The Living History of Civil War Reenactments
There are many ways to enjoy and study American history. While most people associate appreciating history with academic study, such an opinion is limited in scope. After all, museums and historical tourist attractions are more routed in entertainment than they are in academia. And, of course, there are other ways in which one can enjoy and explore American history in an entertaining manner. One such method involves Civil War reenactments.
What are Civil War reenactments? Based on the wording, they involve recreating particular events and battles that took place during the American Civil War. These reenactments are part theater, part performance art, part role playing, and part visual interpretation. These various elements all eventually come together to provide both spectators and participants with a gateway into America’s past by bringing the ground shaping events to life.
That is probably the greatest benefit of Civil War reenactments. They allow people to actually see what had happened in a visual manner. Reading about such events in textbooks provides much needed information, but it is not an alive method of transferring the information. Prose renditions of events are often dry and informational as opposed to emotional and exciting. This is why many historical fiction books are popular. They add further emotional dimensions to the material. With Civil War reenactments, the emotional and entertainment value of the event is expanded.
A common Civil War reenactment can involve picking a particular battle or event. For example, the infamous battle at Gettysburg could be reenacted by a team of interested players. They would congregate in a particular area and act out the actual battle. The action could be improved or it could be completely scripted. Actually, it could also involve a little bit of both. Ultimately, these things will play themselves out based on how the organizers wish to do so. The main point is that they are historically accurate and capture the feel for the event as it actually occurred. Again, the goal is a reenactment. Altering history in the presentation would turn it into a “what if” scenario which is a different presentation altogether. Now, there is nothing wrong with such an approach, but it would not be an actual reenactment.
Contrary to poplar belief, Civil War reenactments are nothing new. The first one occurred in 1913 and it was called The Great Reunion of 1913. The reason that it was called The Great Reunion was because the participants were actual veterans of the Civil War. These individuals had come together to commemorate the 50th anniversary of the Gettysburg battle and it drew a crowd of well over 50,000 individuals.
There was a lull in reenactments after this event mainly because it was a difficult experience. The veterans of the Civil War new full well that the war cost 500,000 lives. Since they lived the event it was not history to them and the reenactment surely brought painful memories to the forefront. However, by 1961, enough distance had been gained that reenactments could resume under the centennial commemoration of the Civil War. These events were popular and drew significant crowds. The popularity of these events slowly waned but interest was renewed in the 1980’s and it continues strongly to this day.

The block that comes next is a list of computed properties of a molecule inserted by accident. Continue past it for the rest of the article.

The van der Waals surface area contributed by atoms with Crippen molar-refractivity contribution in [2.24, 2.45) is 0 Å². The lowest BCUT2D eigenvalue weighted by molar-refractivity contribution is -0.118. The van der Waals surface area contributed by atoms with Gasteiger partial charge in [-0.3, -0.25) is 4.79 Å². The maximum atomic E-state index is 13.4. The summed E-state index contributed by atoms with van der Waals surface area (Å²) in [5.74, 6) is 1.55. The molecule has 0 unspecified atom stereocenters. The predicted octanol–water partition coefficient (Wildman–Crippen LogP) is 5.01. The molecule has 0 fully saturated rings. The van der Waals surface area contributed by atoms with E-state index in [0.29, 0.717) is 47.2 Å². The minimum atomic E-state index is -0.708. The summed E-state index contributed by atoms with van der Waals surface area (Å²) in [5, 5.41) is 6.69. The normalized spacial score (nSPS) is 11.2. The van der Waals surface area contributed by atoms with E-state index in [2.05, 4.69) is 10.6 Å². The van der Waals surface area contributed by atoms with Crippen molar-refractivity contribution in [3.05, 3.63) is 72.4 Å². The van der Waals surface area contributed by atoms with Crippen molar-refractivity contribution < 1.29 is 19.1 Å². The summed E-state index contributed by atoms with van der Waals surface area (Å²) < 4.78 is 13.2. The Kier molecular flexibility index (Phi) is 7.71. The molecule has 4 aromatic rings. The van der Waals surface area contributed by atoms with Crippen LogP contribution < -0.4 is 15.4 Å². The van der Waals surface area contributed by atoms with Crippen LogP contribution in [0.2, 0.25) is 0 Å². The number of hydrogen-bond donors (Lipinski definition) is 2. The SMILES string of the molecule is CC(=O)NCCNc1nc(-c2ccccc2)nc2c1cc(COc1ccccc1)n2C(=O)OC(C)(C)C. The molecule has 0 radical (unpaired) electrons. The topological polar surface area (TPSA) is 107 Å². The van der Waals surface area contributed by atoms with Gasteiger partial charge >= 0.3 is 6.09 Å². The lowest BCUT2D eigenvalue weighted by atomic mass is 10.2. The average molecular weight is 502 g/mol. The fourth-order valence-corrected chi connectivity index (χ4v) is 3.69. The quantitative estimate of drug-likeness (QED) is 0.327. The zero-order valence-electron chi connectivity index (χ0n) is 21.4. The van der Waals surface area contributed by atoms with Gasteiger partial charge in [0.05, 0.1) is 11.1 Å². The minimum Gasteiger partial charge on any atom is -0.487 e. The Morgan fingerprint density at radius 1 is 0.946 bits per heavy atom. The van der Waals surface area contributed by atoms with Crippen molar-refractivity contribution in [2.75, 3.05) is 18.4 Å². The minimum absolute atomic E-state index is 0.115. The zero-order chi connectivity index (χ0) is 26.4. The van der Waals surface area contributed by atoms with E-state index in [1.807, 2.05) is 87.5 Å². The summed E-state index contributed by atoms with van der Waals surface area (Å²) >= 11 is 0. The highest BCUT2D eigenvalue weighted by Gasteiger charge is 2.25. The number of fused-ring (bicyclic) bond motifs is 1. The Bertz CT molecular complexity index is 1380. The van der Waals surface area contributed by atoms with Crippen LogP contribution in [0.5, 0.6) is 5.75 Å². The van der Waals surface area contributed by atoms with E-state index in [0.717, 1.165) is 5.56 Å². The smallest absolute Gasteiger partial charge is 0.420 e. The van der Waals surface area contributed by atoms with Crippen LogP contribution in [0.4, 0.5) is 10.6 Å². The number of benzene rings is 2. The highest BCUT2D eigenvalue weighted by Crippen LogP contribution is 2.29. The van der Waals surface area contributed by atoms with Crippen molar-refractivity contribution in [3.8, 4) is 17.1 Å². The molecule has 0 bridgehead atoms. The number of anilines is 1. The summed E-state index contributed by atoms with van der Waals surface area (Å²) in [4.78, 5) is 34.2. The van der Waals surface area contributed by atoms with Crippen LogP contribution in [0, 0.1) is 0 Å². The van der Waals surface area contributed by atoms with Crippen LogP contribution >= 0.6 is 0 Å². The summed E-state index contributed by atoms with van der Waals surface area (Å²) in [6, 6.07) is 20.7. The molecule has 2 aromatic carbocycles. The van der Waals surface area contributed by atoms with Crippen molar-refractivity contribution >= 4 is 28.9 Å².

But, who are the people that act out these events? Are they professional actors? Are they hobbyists? Are they funded by any organizations? Honestly, the people that reenact Civil War battles are simply rabid enthusiasts for American history that wish to preserve its legacy and enjoy a unique fun event. Such events need to be organized and they are done so by hobbyists wishing to engage in the hobby. The events are non-exclusionary and anyone from all walks of life is encouraged to participate.
Probably the most stunning aspect of these events is the incredibly authentic costuming and weaponry. Yes, you will see the actual blue and gray uniforms as well as rifles, cannons, swords, and pistols. No, these are not real weapons their props and like the uniforms they will be custom made. Since it would cost a fortune to purchase such items, many of them are custom made by fellow enthusiasts or donated from private institutions. Simply from looking at the props required to make these events possible, it is clear that a great deal of planning and participation is involved in order to make the events possible.
Course, the inclusion of weaponry raises questions as to the safety of the events. Keep in mind the fact that any prop gun that fires blanks can be extremely dangerous. That means they should be handled with adequate and proper care. However, if such care is taken many potential hazards are reduced.
The location of these events will vary. Really, they can be held in any outdoor environment willing to hold them. While it is not always possible to hold the events at the actual historical site, this does occur on occasion. As long as you have a safe open field and the proper permits, you can reenact a Civil War battle. As most would rightly assume, many of these events are held in the north and south of the United States. But, of course, since these are reenactments they can be held anywhere in the United States and frequently are. So, even if you live in California, it may be possible to take part in a Civil War recreation. However, the frequency of these recreations will occur mostly in regions where the actual battles occurred since these regions will have a much stronger historical legacy.
Considering the fact that the tradition of these events has been occurring since 1913, a safe to assume that they will continue to occur for many more years to come. In many ways, the popularity of these events display the depth of America’s desire to retain its cultural heritage. So, look for these events to become more popular as the internet allows for easier fund raising and organizing.